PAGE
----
Decided on October 07,1953

Paramananda Panigrahi Appellant
Tilottama Panigrahiani And After Her Rukmini Panigrahiani Respondents


Panigrahi, J. - (1.) THESE two appeals, along with First Appeal No. 53 of 1948 arise out of three suits filed by the sister -in -law and the daughter -in -law of the First Appellant. Original Suit No. 14 of 1945 was filed by Tilottama (sister -in -law of Appellant No. 1) for maintenance; Original Suit No. 15 of 1945 was filed by Tilottama and Rukmini (the daughter -in -law of Appellant No. 1) for possession of a house for their separate residence; and Original Suit No. 16 of 1945 was filed by Rukmini for recovery of maintenance and the price of some gold alleged to have been forcibly taken away by the said Appellant. All the three suits were filed in the court of the Agency Subordinate Judge and tried together. Three appeals were consequently filed by the Defendants against whom decrees were passed in all the three suits. Of these three appeals, first appeal No. 53 of 1948 abated on the death of Tilottama as Appellant No. 1 is the only surviving reversioner on the death of the Respondent.
(2.) THE claim made on behalf of Rukmini, Respondent in First Appeal No. 52 of 1948 is that her husband Lakshminarayana died undivided with his father, Paramananda (Appellant No. 1) and that she filed a suit for maintenance against her father -in -law. She also filed a suit, as stated above, for the recovery of some gold alleged to have been forcibly taken away by the Appellant. These suits were however withdrawn and the parties referred the dispute to the arbitration of one D.S. Prakasa Rao of Parvatipur. The award passed by the arbitrator on 20th May 1942, which is marked Ex. 1, directed the payment by the Defendant of 8 tolas of gold, or its money equivalent to the Plaintiff. It also directed the payment of 36 puttis of paddy every year to the Plaintiff towards her maintenance. The award had further contained directions with regard to the payment of maintenance to Tilottama but since she is dead it is not necessary to refer to that portion of the award. Rukmini alleged in her plaint in one of the suits that she was entitled to separate residence under the Hindu Law, as well as under the award passed by the arbitrator and claimed possession of the house from the Defendant. In the other suit she claimed recovery of the price of gold as well as a sum of Rs. 540/ - towards arrear maintenance amounting to 8 graces and 18 puttis for three years subsequent to the date of the award. The plaint had also included a further claim of Rs. 525/ - towards arrear maintenance for a period of three years prior to the award, bob this claim was negatived by the court below as being outside the terms of the reference made to the arbitrator and this decision has now become final. The only point for consideration in these two appeals is whether the Plaintiff is entitled to recover possession of the house and to claim the value of gold as well as arrears of maintenance for three years proceeding the institution of the suit. Learned Counsel for the Appellants contended firstly that the suit is not maintainable as it is barred by Section 32 of the Indian Arbitration Act (X of 1940); secondly that since no evidence was adduced that the Plaintiff's gold had been forcibly removed by the Defendant the trial court should have rejected that claim; and thirdly, that the rate of maintenance claimed is excessive and should be reduced to 12 puttis per year.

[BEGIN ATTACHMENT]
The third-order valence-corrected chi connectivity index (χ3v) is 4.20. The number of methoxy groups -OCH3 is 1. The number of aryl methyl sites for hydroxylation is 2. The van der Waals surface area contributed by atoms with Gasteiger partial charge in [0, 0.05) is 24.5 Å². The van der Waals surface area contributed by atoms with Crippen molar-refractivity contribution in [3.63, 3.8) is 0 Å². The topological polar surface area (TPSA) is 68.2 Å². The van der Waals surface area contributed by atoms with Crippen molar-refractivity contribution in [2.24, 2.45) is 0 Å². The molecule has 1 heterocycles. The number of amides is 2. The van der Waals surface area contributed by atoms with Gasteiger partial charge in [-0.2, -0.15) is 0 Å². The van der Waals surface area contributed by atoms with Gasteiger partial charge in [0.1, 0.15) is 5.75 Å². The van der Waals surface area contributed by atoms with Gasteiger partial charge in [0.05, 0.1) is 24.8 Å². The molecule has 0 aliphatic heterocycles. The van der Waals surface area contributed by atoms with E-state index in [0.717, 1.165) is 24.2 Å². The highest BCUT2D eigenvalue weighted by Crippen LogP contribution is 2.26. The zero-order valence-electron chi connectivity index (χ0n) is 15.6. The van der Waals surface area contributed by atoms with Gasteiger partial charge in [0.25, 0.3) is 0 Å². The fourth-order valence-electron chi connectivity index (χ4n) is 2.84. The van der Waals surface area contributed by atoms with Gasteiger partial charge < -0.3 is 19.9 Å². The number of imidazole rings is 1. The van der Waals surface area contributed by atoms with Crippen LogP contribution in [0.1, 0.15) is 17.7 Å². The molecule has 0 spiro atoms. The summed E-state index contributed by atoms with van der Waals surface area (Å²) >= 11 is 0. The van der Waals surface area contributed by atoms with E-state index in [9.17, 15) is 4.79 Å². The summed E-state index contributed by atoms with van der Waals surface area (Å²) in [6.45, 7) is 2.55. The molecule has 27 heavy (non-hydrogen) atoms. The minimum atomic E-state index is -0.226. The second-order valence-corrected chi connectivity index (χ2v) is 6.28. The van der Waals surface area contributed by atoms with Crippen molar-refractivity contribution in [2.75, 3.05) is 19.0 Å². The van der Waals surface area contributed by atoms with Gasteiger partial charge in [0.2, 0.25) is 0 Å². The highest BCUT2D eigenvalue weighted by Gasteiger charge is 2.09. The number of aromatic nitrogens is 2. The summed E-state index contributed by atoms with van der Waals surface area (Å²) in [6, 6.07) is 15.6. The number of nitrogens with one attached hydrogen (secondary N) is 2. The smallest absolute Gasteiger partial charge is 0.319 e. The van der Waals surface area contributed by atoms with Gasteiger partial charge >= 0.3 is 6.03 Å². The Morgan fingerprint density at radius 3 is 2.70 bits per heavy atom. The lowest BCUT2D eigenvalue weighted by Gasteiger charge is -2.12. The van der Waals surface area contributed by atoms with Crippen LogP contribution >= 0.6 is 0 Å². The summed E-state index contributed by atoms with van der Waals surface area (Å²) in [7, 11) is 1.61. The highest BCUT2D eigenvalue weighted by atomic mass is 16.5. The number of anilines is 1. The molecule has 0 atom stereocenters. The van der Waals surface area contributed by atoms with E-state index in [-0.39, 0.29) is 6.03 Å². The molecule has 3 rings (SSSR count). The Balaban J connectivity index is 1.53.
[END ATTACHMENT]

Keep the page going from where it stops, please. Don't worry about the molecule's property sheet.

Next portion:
(3.) SO far as the first contention is concerned learned Counsel relied upon a decision reported in Moolchand v. Rashid Jamshed and Sons, A.I.R. 1946 Mad 346. That case arose out of a suit based upon an award and asked for a decree in term of that award. The Plaintiffs therein averred that the award had become final, conclusive and binding on the parties. It was admitted in that page that the award had not been made a rule of court as provided in Section 33 of the Arbitration Act. Their Lordships of the Madras High Court held that the suit was barred by the provision of Section 32 of the Act as the scheme of the Act was to prevent parties to an arbitration agitating questions relating to the arbitration in any manner other than that provided by the Act. It was further observed in that case that the suit which the Appellants filed clearly raised a question with regard to the existence and validity of the award and that such a suit is expressly barred by Section 32. Learned Counsel, therefore, contended that the units out of which the present appeals arise are also of the nature of suits wherein the existence and validity of the award are put in issue and should therefore, be held to be barred by Section 32. We are unable to accept this contention as the plaints do not make any averment to the effect that the award has become final and conclusive between the parties and that the parties' rights are to be governed by the Award. On the other hand, the plaints clearly recited that the Plaintiff is entitled, under the Hindu Law, to separate residence and maintenance, and the claim is made under that law. The only fact to prove which the Plaintiff relies on the award is the rate at which she should be granted maintenance. Even apart from the award it wag open to the Court to fix a rate of maintenance, and if the Plaintiff choose to claim maintenance all a particular rate as fixed by the arbitrator that can only be regarded as an item of evidence In support of the Plaintiff's claim. I should like to refer here to a later decision of the Madras High Court reported in Suryanarayana v. Venkata Reddi, A.I.R. 1948 Mad 436 which explains the scope of Sections 32 and 33 of Arbitration Act and, if I may say so with respect, I am in entire agreement with that decision. As their Lordships have pointed out in that case the inhibition in Section 32 is confined only to a plaint by which a decision upon the existence effect or validity of an award is sought. That was a case where the Plaintiff filed a suit for partition after his failure to work out his rights through an award. The Plaintiff alleged several grounds of invalidity against the award nonetheless partition was bought on the ground that he was entitled, under the Hindu Law to partition. The Court held that such a suit was not one in which the existence effect or validity of the award was to be decided. Oar attention has also been drawn to a decision of the Calcutta High Court reported in Munshilall v. Modi Brother : 51 CWN 563 where the interpretation of these Sections came in for consideration. Das, J. held that the purpose of the Sections was to prevent the filing of suits to contest the validity of an arbitration agreement or award, or to delay the enforcement thereof. But a suit upon an award in the sense of a suit to enforce the award does not come within the mischief which is sought to be removed or remedied by these sections. Ordinarily, a person in whose favour an awards wade will prefer to adopt the more expeditious procedure laid down in the Act for enforcing the award if the same be applicable. But I can see no reason why such a person should not be allowed to proceed by way of a regular suit to enforce the award a procedure which was well known and recognised and which led to no lordship. It is, therefore, beyond controversy that; a suit to enforce a claim arising under an award is entertainable and what is prohibited is a suit to obtain a decision about the validity or effect of an award. As I have already pointed out the present suits are not of the kind which come within the scope of the prohibition enacted in Section 32 of the Indian Arbitration Act. The first contention has therefore no substance.;